Fewer than 1pc of consumer apps will be considered financial successes by their developers, technology analysts at Gartner predicted in a report released today.
The question of freeware vs paid-ware has been a contentious issue with app and game developers, who ask whether a particular model is likely to be better off financially over the course of a number of years.
However, Gartner predicted that by 2018, nearly all apps will become available for free as consumers shy away from paying for apps which are often offered free by its competitors. Consumers are also more likely to download an app through a recommendation from friends and relatives, as opposed to searching manually, meaning a monetised version will likely do nothing more than discourage a download.
Vice-president of Gartner, Ken Dulaney, sees the long-term future for apps not as a means of generating revenue, but rather as a means of interactive advertising or directing customers to their business: “Our analysis shows that most mobile applications are not generating profits and that many mobile apps are not designed to generate revenue, but rather are used to build brand recognition and product awareness or are just for fun. Application designers who do not recognise this may find profits elusive."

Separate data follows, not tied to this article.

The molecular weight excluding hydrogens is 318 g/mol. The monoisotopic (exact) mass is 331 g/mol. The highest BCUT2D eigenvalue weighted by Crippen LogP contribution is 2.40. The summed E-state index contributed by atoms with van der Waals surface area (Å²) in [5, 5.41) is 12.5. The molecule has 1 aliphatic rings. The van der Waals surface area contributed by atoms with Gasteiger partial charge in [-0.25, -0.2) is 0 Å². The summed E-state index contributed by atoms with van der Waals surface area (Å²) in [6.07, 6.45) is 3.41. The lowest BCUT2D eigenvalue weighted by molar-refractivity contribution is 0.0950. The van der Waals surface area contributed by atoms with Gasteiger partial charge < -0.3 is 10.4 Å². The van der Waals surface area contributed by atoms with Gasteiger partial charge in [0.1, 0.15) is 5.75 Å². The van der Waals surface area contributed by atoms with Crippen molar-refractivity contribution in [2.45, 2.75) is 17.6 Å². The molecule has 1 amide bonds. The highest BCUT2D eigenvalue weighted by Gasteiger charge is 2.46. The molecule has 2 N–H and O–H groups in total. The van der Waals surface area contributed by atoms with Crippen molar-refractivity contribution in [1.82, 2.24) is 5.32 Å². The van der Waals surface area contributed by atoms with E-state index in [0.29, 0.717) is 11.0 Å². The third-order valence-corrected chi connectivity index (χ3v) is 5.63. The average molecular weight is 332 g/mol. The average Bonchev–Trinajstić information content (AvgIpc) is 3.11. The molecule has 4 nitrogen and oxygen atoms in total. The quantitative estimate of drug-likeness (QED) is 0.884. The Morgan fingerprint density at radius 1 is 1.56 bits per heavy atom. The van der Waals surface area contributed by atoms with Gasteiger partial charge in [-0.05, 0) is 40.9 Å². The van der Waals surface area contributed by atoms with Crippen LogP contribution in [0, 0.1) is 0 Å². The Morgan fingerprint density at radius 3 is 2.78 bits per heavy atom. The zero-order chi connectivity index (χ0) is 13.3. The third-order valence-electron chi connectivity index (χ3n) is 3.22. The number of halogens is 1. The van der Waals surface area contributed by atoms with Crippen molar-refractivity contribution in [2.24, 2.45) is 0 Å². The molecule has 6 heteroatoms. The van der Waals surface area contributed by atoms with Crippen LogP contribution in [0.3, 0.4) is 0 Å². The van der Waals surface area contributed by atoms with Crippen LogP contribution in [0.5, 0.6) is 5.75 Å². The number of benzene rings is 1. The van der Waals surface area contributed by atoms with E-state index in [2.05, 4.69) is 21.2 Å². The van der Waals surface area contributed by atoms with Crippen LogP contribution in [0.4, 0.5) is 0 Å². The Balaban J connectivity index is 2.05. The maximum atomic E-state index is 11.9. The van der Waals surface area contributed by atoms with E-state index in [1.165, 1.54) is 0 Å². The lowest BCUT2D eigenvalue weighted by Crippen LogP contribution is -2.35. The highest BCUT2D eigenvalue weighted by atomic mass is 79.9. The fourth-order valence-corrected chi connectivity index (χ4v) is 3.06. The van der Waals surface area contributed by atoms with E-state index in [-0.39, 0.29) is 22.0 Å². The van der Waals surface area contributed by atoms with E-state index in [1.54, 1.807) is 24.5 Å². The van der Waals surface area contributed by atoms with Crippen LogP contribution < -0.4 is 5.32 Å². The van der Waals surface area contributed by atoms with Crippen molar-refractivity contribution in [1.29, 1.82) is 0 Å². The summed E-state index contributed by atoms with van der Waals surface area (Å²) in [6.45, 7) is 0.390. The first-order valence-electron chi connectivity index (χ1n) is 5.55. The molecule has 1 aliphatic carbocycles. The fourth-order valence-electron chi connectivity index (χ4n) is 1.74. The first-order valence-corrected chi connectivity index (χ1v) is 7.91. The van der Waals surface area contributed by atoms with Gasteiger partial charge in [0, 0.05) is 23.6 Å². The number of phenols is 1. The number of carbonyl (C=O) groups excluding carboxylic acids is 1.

Furthermore, according to Dulaney, among the paid applications currently on the market, about 90pc are downloaded less than 500 times per day and make less than US$1,250 a day. As competition increases in the “hyperactive” market by the day, Gartner expect this revenue figure to dwindle even further.
Future developments are also seen in the continuing development of HTML5, which Dulaney predicted will change the smartphone market from a restricted one operating system-only ability to a multi-platform model: “Although more than 100 'platform independent' development tools exist, most involve technical or commercial compromises, such as lock-in to relatively niche technologies and small vendors. This will drive increasing interest in HTML5 as a somewhat standardised, widely available, platform-neutral delivery technology."
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